How Bad Is It to Sleep in Your Makeup?

Wearing your war paint to bed may seem harmless, but you'd be surprised at the mess it can create—and not just on your pillowcase.


We’ve all been there: You work late, go out for drinks, take an evening flight, or just doze off watching Netflix. No matter the reason, you end the day too exhausted to take off your makeup before crashing into bed. In a recent survey, one-third of women revealed that they sleep with makeup on at least two nights a week. Although it may seem harmless, hitting the sheets with a face full of war paint can do more than just mess up your sheets.

The first thing you might notice is the toll it takes on your complexion—we’re talking about acne, skin irritation, and premature aging. “Sleeping with makeup is really bad, as your pores get will get clogged,” says Samer Jaber, MD, of Washington Square Dermatology in New York City. “It can significantly increase breakouts, acne, skin dryness, and irritation.”

Your skin uses sleep as a time to recover from the various stresses and insults it experiences during the day, and to shed and regenerate its cells. By leaving a layer of makeup on, you’re creating a barrier to your skin’s natural exfoliation and replenishment process. What’s more, makeup actually clings to free radicals in the environment (often from pollution), so not washing off makeup gives these harmful impurities an even greater opportunity to damage your skin. Free radicals are known to break down collagen, which over time results in fine lines and premature aging.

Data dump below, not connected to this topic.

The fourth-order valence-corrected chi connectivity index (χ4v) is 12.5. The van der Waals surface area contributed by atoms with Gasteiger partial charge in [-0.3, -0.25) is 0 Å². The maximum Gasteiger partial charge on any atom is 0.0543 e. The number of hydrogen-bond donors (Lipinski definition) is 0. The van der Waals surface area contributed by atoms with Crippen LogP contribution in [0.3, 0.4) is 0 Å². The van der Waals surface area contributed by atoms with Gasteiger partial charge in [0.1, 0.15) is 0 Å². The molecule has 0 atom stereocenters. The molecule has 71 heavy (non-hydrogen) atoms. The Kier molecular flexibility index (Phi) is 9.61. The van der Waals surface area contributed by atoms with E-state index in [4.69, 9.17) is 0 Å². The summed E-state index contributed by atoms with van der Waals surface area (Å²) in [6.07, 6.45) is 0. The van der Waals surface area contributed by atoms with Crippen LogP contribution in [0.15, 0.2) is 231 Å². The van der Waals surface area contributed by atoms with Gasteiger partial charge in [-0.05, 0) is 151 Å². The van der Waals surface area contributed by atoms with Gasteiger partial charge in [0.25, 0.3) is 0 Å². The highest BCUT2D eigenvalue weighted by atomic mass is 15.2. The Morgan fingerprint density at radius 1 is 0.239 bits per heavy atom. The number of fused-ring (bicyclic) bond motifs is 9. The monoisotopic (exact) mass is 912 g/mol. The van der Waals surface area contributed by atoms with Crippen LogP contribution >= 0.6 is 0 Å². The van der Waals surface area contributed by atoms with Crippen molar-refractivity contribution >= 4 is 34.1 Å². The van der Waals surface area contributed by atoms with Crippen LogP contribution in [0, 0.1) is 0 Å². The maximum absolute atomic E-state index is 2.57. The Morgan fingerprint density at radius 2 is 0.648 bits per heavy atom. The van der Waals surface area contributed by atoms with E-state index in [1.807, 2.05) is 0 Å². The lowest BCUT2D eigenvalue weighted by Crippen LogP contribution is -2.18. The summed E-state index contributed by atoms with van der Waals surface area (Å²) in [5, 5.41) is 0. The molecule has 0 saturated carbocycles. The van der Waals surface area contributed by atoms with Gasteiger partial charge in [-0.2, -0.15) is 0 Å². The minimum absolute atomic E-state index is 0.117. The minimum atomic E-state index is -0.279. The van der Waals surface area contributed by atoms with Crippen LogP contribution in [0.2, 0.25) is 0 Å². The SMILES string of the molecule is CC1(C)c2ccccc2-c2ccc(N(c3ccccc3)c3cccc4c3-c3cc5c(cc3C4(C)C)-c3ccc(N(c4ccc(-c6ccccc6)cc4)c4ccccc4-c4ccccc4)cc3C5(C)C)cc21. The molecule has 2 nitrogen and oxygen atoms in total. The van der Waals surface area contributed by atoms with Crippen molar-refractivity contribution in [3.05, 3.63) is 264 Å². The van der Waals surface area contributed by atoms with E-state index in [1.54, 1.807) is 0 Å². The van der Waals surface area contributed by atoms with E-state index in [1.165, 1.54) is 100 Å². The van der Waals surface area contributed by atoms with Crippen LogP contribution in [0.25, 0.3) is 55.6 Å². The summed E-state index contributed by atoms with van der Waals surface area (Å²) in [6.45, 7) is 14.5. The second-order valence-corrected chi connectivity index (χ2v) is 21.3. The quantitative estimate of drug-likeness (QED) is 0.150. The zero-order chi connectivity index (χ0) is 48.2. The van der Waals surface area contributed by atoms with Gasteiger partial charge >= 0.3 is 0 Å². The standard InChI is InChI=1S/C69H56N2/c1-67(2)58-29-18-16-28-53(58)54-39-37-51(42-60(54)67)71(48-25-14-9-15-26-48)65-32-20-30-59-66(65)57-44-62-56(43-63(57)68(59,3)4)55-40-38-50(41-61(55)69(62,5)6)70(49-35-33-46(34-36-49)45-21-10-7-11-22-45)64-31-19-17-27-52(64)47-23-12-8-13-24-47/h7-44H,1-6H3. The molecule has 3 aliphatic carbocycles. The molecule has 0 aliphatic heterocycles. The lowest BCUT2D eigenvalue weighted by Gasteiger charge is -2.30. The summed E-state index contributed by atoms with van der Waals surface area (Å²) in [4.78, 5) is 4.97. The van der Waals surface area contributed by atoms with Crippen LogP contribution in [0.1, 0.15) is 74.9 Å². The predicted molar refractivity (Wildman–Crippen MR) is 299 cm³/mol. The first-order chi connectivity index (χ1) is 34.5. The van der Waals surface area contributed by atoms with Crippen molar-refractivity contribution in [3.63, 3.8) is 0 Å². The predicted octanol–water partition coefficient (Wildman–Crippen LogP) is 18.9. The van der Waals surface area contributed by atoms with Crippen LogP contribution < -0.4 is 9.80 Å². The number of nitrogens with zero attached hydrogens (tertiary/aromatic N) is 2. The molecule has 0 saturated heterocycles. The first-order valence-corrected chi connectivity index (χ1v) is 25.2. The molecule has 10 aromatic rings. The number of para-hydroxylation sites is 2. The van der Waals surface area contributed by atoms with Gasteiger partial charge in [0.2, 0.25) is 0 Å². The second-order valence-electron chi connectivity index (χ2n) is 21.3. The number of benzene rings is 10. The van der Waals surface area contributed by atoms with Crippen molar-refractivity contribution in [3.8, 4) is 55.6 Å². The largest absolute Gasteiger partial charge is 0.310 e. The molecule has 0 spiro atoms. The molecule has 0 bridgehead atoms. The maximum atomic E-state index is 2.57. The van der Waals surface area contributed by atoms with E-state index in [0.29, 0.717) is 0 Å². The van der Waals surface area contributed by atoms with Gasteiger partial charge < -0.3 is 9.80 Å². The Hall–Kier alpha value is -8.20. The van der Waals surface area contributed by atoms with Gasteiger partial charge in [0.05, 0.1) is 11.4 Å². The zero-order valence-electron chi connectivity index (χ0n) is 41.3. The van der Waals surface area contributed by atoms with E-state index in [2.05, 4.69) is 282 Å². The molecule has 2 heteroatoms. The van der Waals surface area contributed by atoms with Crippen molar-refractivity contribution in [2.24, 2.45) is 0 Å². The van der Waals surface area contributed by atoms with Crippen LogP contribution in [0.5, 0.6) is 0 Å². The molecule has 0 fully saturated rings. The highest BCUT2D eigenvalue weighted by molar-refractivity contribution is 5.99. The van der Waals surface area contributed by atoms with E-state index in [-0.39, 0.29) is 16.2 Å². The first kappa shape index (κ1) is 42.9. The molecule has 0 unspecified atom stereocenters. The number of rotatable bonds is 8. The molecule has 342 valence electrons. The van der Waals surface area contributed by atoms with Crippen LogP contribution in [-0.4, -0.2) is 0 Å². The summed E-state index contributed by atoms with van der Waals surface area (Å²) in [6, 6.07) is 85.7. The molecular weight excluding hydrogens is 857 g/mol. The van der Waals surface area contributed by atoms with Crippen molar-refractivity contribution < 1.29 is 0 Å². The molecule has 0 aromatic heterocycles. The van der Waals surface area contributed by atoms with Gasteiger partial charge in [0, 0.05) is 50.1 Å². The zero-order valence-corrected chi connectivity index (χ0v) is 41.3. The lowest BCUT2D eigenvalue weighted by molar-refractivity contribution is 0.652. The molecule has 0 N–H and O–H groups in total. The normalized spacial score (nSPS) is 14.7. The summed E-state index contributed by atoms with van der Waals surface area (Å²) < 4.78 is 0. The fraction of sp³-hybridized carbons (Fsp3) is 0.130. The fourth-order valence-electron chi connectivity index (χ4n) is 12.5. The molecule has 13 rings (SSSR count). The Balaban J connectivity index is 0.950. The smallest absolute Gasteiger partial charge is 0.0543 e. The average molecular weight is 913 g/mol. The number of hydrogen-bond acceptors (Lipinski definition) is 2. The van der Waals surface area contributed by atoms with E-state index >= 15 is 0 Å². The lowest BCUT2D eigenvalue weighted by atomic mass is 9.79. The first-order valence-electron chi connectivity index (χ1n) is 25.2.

Sleeping with makeup on can especially damage the most sensitive areas of your face—namely your eyes. Snoozing in full eye makeup puts you at risk for eye inflammation, infections, eyelid redness, and corneal abrasions, from makeup particles rubbing against the surface of your eye. Because the eye area is so delicate, you really need to remove your mascara, liner, and shadow to avoid waking up with a nasty stye or worse.

Dr. Jaber steadfastly recommends that women wash their face in the evening to make sure to erase all makeup from their skin. “How to wash and clean your skin is up to each individual patient, and depends on skin type,” Dr. Jaber says. “For those with more oily skin, foaming washes and wipes may be more effective. For those with sensitive skin, a gentle non-foaming cleanser may be better.” At the very least, give your face a once-over with a cleansing wipe like Yes To Cucumbers Facial Cleansing Towelettes—they’re oil-free, non-comedogenic, and they’ll whisk away dirt, sweat, and makeup (no rinse required). Check out the natural face cleansers you can make yourself.

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